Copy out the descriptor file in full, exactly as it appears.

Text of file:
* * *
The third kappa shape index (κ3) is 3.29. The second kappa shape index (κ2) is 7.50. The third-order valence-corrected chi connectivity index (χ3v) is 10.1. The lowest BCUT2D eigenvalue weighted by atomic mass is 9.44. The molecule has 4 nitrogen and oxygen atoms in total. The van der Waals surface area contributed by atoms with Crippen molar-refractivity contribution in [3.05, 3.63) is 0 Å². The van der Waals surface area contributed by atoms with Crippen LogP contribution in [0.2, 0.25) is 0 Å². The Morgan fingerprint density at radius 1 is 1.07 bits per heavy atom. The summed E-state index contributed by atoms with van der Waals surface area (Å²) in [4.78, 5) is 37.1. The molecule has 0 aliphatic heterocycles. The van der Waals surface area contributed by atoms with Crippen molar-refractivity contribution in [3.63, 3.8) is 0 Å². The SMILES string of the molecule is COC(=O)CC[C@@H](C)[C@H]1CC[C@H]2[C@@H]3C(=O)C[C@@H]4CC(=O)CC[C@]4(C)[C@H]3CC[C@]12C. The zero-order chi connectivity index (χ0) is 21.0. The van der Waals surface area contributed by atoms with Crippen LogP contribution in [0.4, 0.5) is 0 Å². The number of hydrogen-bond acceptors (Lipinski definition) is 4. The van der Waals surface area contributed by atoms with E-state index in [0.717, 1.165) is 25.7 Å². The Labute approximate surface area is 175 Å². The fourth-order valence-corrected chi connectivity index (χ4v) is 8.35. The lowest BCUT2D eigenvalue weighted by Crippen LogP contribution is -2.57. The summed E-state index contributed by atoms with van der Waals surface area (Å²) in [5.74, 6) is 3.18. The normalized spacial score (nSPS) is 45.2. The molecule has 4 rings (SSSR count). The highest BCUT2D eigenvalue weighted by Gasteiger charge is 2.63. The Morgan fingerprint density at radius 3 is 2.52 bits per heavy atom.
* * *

The third kappa shape index (κ3) is 3.29. The second kappa shape index (κ2) is 7.50. The third-order valence-corrected chi connectivity index (χ3v) is 10.1. The lowest BCUT2D eigenvalue weighted by atomic mass is 9.44. The molecule has 4 nitrogen and oxygen atoms in total. The van der Waals surface area contributed by atoms with Crippen molar-refractivity contribution in [3.05, 3.63) is 0 Å². The van der Waals surface area contributed by atoms with Crippen LogP contribution in [0.2, 0.25) is 0 Å². The Morgan fingerprint density at radius 1 is 1.07 bits per heavy atom. The summed E-state index contributed by atoms with van der Waals surface area (Å²) in [4.78, 5) is 37.1. The molecule has 0 aliphatic heterocycles. The van der Waals surface area contributed by atoms with Crippen molar-refractivity contribution in [3.63, 3.8) is 0 Å². The SMILES string of the molecule is COC(=O)CC[C@@H](C)[C@H]1CC[C@H]2[C@@H]3C(=O)C[C@@H]4CC(=O)CC[C@]4(C)[C@H]3CC[C@]12C. The zero-order chi connectivity index (χ0) is 21.0. The van der Waals surface area contributed by atoms with Crippen LogP contribution in [0.4, 0.5) is 0 Å². The number of hydrogen-bond acceptors (Lipinski definition) is 4. The van der Waals surface area contributed by atoms with E-state index in [0.717, 1.165) is 25.7 Å². The Labute approximate surface area is 175 Å². The fourth-order valence-corrected chi connectivity index (χ4v) is 8.35. The lowest BCUT2D eigenvalue weighted by Crippen LogP contribution is -2.57. The summed E-state index contributed by atoms with van der Waals surface area (Å²) in [5.74, 6) is 3.18. The normalized spacial score (nSPS) is 45.2. The molecule has 4 rings (SSSR count). The highest BCUT2D eigenvalue weighted by Gasteiger charge is 2.63. The Morgan fingerprint density at radius 3 is 2.52 bits per heavy atom.